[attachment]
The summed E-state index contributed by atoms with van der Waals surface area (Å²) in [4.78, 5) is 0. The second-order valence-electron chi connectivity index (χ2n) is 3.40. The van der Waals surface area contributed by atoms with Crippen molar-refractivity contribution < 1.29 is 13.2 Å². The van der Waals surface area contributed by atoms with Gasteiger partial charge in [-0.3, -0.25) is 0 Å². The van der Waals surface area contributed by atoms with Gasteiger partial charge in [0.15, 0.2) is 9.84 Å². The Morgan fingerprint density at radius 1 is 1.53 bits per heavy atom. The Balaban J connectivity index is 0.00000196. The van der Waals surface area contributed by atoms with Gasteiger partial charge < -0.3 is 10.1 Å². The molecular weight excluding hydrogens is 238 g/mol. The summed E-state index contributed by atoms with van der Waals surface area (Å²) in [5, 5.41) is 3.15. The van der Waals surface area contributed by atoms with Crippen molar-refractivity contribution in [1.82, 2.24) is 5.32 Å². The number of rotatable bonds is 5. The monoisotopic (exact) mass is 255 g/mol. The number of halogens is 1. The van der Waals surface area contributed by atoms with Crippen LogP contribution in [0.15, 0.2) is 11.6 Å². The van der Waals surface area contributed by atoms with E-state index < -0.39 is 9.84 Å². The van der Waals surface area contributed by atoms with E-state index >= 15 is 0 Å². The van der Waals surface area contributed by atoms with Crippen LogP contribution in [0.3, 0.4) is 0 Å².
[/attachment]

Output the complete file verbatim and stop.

The summed E-state index contributed by atoms with van der Waals surface area (Å²) in [4.78, 5) is 0. The second-order valence-electron chi connectivity index (χ2n) is 3.40. The van der Waals surface area contributed by atoms with Crippen molar-refractivity contribution < 1.29 is 13.2 Å². The van der Waals surface area contributed by atoms with Gasteiger partial charge in [-0.3, -0.25) is 0 Å². The van der Waals surface area contributed by atoms with Gasteiger partial charge in [0.15, 0.2) is 9.84 Å². The Morgan fingerprint density at radius 1 is 1.53 bits per heavy atom. The Balaban J connectivity index is 0.00000196. The van der Waals surface area contributed by atoms with Gasteiger partial charge < -0.3 is 10.1 Å². The molecular weight excluding hydrogens is 238 g/mol. The summed E-state index contributed by atoms with van der Waals surface area (Å²) in [5, 5.41) is 3.15. The van der Waals surface area contributed by atoms with Crippen molar-refractivity contribution in [1.82, 2.24) is 5.32 Å². The number of rotatable bonds is 5. The monoisotopic (exact) mass is 255 g/mol. The number of halogens is 1. The van der Waals surface area contributed by atoms with Crippen LogP contribution in [0.15, 0.2) is 11.6 Å². The van der Waals surface area contributed by atoms with E-state index < -0.39 is 9.84 Å². The van der Waals surface area contributed by atoms with E-state index >= 15 is 0 Å². The van der Waals surface area contributed by atoms with Crippen LogP contribution in [0.3, 0.4) is 0 Å².